modern_times1My career began during the urban renaissance that took place in the 1970-80’s restoring the magnificent Victorian and Queen Anne homes that were once the “modern” homes of their day. These homes were built for the successful professionals and businessmen at the last turn of a century and expressed the exuberance and refined architectural taste of that time. Here they were, years later being rediscovered, restored, and remodeled by the newly prosperous “young urban professionals” (dubbed Yuppies).

6-prospectedwardsThis style featured magnificent craft and inspired many trade professionals, me included, to become expert at working with elaborate moldings and creating custom built-ins, and more. We soon came to admire the simpler, cleaner, but no less well crafted Craftsman style and became adept at interpreting it as well.

As my business matured I came to know and admire the breadth of styles that are found in Hartford’s surrounding suburbs. Embedded in each, decade after decade, are the features and flavors that were considered “modern” in their day. Each also reveals the spatial legacy of how each generation chose to live, and our work increasingly became working out how to maintain the charms of a particular style while overcoming its domestic prejudices about how one used space and occupied the home. We have opened up a lot of kitchens!



There were many lessons to learn about what makes a good home from all these examples and I was eager to see what our generation’s idea of “modern” would turn out to be. To my horror, we produced the McMansion. Thankfully Sara Susanka revealed just how hollow these “sheetrock barns” really were and championed a return to quality over quantity of space in her “Not So Big House” series of books, in which several of our own projects have been featured.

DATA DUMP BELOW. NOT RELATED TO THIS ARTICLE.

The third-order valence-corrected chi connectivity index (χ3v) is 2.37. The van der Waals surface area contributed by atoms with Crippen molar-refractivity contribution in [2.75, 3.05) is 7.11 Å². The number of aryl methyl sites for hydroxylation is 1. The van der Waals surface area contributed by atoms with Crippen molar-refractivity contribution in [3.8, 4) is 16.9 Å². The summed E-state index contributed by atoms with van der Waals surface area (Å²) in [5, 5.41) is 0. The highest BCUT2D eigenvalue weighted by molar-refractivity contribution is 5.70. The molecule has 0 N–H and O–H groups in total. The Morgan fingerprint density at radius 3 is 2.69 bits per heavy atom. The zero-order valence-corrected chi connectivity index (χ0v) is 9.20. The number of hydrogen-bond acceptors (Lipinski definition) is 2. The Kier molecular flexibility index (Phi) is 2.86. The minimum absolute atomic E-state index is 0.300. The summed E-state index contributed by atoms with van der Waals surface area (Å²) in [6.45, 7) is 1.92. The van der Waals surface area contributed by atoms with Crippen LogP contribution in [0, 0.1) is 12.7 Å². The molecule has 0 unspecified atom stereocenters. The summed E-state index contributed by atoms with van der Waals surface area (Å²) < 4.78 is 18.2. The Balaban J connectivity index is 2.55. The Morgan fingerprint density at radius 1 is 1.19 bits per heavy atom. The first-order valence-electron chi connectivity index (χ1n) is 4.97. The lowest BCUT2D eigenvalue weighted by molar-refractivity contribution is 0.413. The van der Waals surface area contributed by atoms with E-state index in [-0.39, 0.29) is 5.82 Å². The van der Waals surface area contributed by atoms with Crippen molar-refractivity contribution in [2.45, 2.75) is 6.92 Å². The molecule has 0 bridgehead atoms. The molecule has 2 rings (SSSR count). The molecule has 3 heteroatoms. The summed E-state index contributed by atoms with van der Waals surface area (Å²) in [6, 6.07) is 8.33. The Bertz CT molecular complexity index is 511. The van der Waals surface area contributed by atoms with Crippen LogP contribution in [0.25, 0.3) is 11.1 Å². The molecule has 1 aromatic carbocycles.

At about the same time the “modernism” of the last mid-century was discovered and began to be championed, much in the way the yuppies had discovered the last centuries earlier architecture. Now that the yuppies were having grandchildren, all the flourishes of that older style were looking like grandma’s house. The clean open spaces and smooth lines of that mid-century modernism emerged to become what “modern” would mean in this new century.


We are attracted to many of the features of today’s “modern” style, especially when it favors warmth in the material pallet, and is not so austere that a few books lying around looks like clutter. But what makes a home modern today needs to be much more than what it looks like. Today’s modern home must be future friendly!

So here’s what “modern” means now. Today’s modern home has to be resourceful, resilient, responsible, enduring, healthy, and comfortable. These features require careful, not cavalier use of space, a conscious relation with the land and the resources we rely on to live and build, a sense of stewardship about the building we care for, and a real recognition of how we use energy, and are therefor compelled to manage that use wisely.

To accomplish this we have to unlearn some of our old building and design practices; we just can’t achieve this new meaning of modernism if we continue building the same old ways. Today’s modernism is only skin deep if it wastes space and energy. Today’s modernism is instead engineered for high performance. Done well, today’s modernism rewards us with exceptional comfort and health, minimal operating costs, and a richer relationship with the land and the community.

And as every modern home of any era aspires to be, it must look good, work well, and feel good to be in. In every way, it should be beautiful.

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